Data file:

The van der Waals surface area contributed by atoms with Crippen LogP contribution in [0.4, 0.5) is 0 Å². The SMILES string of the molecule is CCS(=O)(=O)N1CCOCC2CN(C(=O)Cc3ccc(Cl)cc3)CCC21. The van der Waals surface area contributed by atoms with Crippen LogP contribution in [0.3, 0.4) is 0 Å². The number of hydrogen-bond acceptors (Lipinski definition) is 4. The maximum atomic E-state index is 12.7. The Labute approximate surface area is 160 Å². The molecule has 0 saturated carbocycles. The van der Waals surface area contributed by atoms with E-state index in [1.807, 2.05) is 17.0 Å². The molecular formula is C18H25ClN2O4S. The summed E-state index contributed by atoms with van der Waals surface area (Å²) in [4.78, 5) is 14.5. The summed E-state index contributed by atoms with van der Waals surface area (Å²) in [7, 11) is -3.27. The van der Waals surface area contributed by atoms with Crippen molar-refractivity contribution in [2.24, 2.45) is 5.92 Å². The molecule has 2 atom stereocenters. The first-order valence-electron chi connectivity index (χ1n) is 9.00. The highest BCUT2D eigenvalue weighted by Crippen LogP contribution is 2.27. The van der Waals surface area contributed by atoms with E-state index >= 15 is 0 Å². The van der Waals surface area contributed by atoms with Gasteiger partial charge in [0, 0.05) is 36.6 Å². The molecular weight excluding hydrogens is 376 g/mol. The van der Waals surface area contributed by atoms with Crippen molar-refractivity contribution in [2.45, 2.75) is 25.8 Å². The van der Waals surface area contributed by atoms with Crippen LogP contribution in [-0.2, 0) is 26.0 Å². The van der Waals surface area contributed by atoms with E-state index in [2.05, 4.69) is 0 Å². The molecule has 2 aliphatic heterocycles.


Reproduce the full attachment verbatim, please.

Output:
The van der Waals surface area contributed by atoms with Crippen LogP contribution in [0.4, 0.5) is 0 Å². The SMILES string of the molecule is CCS(=O)(=O)N1CCOCC2CN(C(=O)Cc3ccc(Cl)cc3)CCC21. The van der Waals surface area contributed by atoms with Crippen LogP contribution in [0.3, 0.4) is 0 Å². The number of hydrogen-bond acceptors (Lipinski definition) is 4. The maximum atomic E-state index is 12.7. The Labute approximate surface area is 160 Å². The molecule has 0 saturated carbocycles. The van der Waals surface area contributed by atoms with E-state index in [1.807, 2.05) is 17.0 Å². The molecular formula is C18H25ClN2O4S. The summed E-state index contributed by atoms with van der Waals surface area (Å²) in [4.78, 5) is 14.5. The summed E-state index contributed by atoms with van der Waals surface area (Å²) in [7, 11) is -3.27. The van der Waals surface area contributed by atoms with Crippen molar-refractivity contribution in [2.24, 2.45) is 5.92 Å². The molecule has 2 atom stereocenters. The first-order valence-electron chi connectivity index (χ1n) is 9.00. The highest BCUT2D eigenvalue weighted by Crippen LogP contribution is 2.27. The van der Waals surface area contributed by atoms with E-state index >= 15 is 0 Å². The van der Waals surface area contributed by atoms with Gasteiger partial charge in [0, 0.05) is 36.6 Å². The molecular weight excluding hydrogens is 376 g/mol. The van der Waals surface area contributed by atoms with Crippen molar-refractivity contribution in [2.45, 2.75) is 25.8 Å². The van der Waals surface area contributed by atoms with Crippen LogP contribution in [-0.2, 0) is 26.0 Å². The van der Waals surface area contributed by atoms with E-state index in [2.05, 4.69) is 0 Å². The molecule has 2 aliphatic heterocycles.